Shiloh and the Western Campaign of 1862 by O. Edward Cunningham and edited by Gary D. Joiner and Timothy B. Smith is an excellent scholarly work about the pivotal Shiloh Campaign.
Here is an overview of the book from the publisher’s website:
The bloody and decisive two-day battle of Shiloh (April 6-7, 1862) changed the entire course of the American Civil War. The stunning Northern victory thrust Union commander Ulysses S. Grant into the national spotlight, claimed the life of Confederate commander Albert S. Johnston, and forever buried the notion that the Civil War would be a short conflict.
The conflagration at Shiloh had its roots in the strong Union advance during the winter of 1861-1862 that resulted in the capture of Forts Henry and Donelson in Tennessee. The offensive collapsed General Albert S. Johnston advanced line in Kentucky and forced him to withdraw all the way to northern Mississippi. Anxious to attack the enemy, Johnston began concentrating Southern forces at Corinth, a major railroad center just below the Tennessee border. His bold plan called for his Army of the Mississippi to march north and destroy General Grantâ€™s Army of the Tennessee before it could link up with another Union army on the way to join him.
On the morning of April 6, Johnston boasted to his subordinates, â€œTonight we will water our horses in the Tennessee!â€ They nearly did so. Johnstonâ€™s sweeping attack hit the unsuspecting Federal camps at Pittsburg Landing and routed the enemy from position after position as they fell back toward the Tennessee River. Johnstonâ€™s sudden death in the Peach Orchard, however, coupled with stubborn Federal resistance, widespread confusion, and Grantâ€™s dogged determination to hold the field, saved the Union army from destruction. The arrival of General Don C. Buellâ€™s reinforcements that night turned the tide of battle. The next day, Grant seized the initiative and attacked the Confederates, driving them from the field. Shiloh was one of the bloodiest battles of the entire war, with nearly 24,000 men killed, wounded, and missing.
Before discussing the book, I need to mention one item about it. The book was written in 1966 and was never published prior to this edition. According to the book’s website, although unpublished, many experts feel that the book is the best-written account of the Battle of Shiloh. Cunningham died in 1997 and the editors thought it was too good to not be published. I am very glad that this excellent work is being shared with the broader public.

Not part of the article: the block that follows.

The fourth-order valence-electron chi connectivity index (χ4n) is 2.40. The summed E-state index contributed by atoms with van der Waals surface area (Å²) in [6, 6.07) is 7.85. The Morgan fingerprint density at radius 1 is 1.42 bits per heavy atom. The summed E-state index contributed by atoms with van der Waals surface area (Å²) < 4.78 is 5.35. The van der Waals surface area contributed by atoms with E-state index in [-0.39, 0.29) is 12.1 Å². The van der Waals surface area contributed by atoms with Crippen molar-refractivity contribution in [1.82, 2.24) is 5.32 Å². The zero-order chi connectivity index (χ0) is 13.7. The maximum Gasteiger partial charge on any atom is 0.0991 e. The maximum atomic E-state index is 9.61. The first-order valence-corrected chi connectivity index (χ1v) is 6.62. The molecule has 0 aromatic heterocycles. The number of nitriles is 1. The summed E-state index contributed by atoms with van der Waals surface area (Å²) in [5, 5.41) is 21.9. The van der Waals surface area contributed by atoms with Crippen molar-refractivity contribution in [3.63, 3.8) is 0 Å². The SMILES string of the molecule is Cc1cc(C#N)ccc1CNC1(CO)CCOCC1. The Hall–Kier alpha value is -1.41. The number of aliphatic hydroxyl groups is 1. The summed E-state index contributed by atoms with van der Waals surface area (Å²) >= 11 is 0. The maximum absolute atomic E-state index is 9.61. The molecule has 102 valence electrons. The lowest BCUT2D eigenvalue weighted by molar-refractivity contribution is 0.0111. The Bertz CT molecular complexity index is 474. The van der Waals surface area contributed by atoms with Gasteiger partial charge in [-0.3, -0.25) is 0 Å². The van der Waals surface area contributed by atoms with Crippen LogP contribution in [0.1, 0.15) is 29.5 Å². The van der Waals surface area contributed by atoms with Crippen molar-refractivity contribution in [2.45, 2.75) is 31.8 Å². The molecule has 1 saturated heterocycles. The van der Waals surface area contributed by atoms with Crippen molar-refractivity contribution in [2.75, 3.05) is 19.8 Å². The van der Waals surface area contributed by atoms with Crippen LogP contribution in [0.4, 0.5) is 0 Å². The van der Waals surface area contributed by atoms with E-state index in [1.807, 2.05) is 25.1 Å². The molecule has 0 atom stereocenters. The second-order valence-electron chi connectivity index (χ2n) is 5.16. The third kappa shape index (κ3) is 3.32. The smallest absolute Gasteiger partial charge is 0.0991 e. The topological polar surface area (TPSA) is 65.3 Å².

Shiloh is a real gem. Cunningham (with key additions by the editors) was a great writer. Although an academic, Cunningham writes without the boring and tedious style of many in this field. The writing flows and the characters come back to life.
Since I have not read much about this battle, the introduction by Joiner and Smith is excellent for those who are not familiar with the historiography of the Battle of Shiloh. They succinctly compare the various books that have been written on the battle. They praise, rightly so, Cunningham’s views that are just now being accepted.
I appreciate the detail that Cunningham goes into when describing the training for both armies (almost non-existent for some of the units) and the various firearms that were used by both armies. On that note about the detail, at the end of the book is an itemized listing of the units involved in the battle and the casualties they took. Looking at the lists, you can better understand how much punishment the units that were in the thick of the fighting endured.
Cunningham spends a good deal of time giving brief synopses of each of the major commanders present at the battle. For example, I never knew that Confederate General Albert S. Johnston was so highly regarded by his contemporaries and historians. In addition, although Union General William Sherman became one of the best generals on the Union side later in the war, he cut his teeth at the Battle of Shiloh and made several mistakes that could have cost the Union a major defeat.
Cunningham discusses the battle in the context of the entire campaign leading up to Shiloh. As mentioned above, the campaign begins with the assaults on Forts Henry and Donelson in Tennessee and ends with the Confederate evacuation of Corinth, Mississippi. Some of the Union units engaged at Shiloh cut their teeth in the initial battles of the campaign.
Finally, I need to mention the abundant use of maps throughout the book. As many of you know, a good history of a battle is subpar if it does not include maps of the progression of a battle. The book includes an abundant amount of maps so that you can closely follow the battle on the maps.
This is an excellent book for anyone looking for a wonderful narrative and analysis of the Battle of Shiloh and the campaign of 1862.